The trend began in 2008 — 10 years ago — when Nikon introduced the first DSLR camera that combined video capability with still photography. Since then the powerful combo has accelerated, now with news organizations reorganizing their staffs to employ “visual journalists” that do both.
Now, to save money, Reuters has joined the visual journalist club by merging the makers of news still images and video into a single job. Barron’s reported that the accelerated changes follow last month's spin-off of a majority stake in Thomson Reuters financial and risk business, now controlled by private equity investors and rebranded Refinitiv.
Reuters remains part of Thomson Reuters but is being reorganized as a stand-alone business. Its largest client is Refinitiv, which has agreed to pay Reuters at least $325 million a year for news coverage over the next 30 years.
“In Visuals, we will accelerate the moves already underway to create a single unified team of visual journalists,” John Pullman, Reuter’s global head of visuals, wrote to the staff.
“Many of our photographers already shoot video — and videographers produce pictures. This mode of working is becoming normal throughout the industry as video and photo technologies grow closer. We will be taking a structured approach to merge our pictures and video teams. We will look at technology, training and workflow — and introduce single leadership where appropriate.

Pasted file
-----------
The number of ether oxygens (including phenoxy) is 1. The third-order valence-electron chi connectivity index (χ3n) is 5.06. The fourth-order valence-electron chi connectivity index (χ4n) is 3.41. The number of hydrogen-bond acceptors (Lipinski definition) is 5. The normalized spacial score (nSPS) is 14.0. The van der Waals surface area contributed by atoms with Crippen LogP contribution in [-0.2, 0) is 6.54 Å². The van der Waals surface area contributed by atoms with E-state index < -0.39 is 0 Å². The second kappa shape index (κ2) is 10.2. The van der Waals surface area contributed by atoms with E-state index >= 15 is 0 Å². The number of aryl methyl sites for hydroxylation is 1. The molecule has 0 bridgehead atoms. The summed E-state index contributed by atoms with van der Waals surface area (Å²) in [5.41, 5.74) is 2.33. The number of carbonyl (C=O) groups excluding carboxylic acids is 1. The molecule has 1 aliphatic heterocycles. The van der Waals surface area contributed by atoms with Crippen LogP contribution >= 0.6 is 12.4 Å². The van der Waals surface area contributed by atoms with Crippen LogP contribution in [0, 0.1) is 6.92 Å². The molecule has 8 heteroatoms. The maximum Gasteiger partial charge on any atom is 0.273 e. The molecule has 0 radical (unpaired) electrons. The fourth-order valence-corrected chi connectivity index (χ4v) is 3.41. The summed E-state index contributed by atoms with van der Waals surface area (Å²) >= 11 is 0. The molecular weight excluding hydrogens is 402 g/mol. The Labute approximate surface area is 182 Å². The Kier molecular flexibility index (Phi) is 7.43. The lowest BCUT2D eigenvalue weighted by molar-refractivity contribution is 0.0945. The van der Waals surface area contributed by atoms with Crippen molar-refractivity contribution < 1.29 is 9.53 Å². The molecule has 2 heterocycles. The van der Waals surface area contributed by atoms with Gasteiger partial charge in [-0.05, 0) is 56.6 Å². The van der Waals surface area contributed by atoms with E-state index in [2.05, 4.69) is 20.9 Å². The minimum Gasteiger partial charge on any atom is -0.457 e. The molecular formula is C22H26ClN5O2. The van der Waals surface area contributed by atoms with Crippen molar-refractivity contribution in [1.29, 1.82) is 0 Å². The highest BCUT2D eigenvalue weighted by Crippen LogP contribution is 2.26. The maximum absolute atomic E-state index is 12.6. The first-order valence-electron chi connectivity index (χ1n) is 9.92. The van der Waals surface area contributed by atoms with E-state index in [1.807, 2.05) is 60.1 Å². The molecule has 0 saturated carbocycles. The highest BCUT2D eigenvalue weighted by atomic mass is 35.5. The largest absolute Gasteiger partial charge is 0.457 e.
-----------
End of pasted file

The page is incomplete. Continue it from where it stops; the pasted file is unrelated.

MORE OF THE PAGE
The whole process will unfold over the coming months, Pullman told the Reuters staff. “We remain fully committed to producing pictures and video of the highest standard,” he said.
Of course, the Reuters move was triggered to save money, not increase quality. And not everyone agreed with Pullman, who did not acknowledge the key differences between video and still photography.
“This is essentially the end of Reuters Pictures, going down the tubes in a very sad way,” an unidentified Reuters news pictures staff member told Barrons. “Pix has won a score of Pulitzers and other prestigious awards under Reuters but it seems that is not enough to save it from what appears to be the terrible end of what was a great run over more than 30 years which brought the world some of the best photojournalism it has ever seen.”
This story is sadly being repeated all over the news business, as the technology between video and still images is being scrambled. Today, some of the best video news reporting is being attributed to traditional newspapers, as these new organizations move into what was the turf of broadcast stations.
Some Pulitzer Prize winning photographers are now learning video in order to gain the new skills needed in the post moving image world. Even news photographers outside of the news business are learning and beginning video companies to compete in the new arena. The times are changing fast.
There will always be a major difference between video and still photography. Some of the world’s great stories have been captured on single frame of film. In the future, the difference will come in the skill of the individual image maker, who must determine which medium is best to tell the story. This is a very advanced skill set of both technology and story skill that will be ever harder to acquire.
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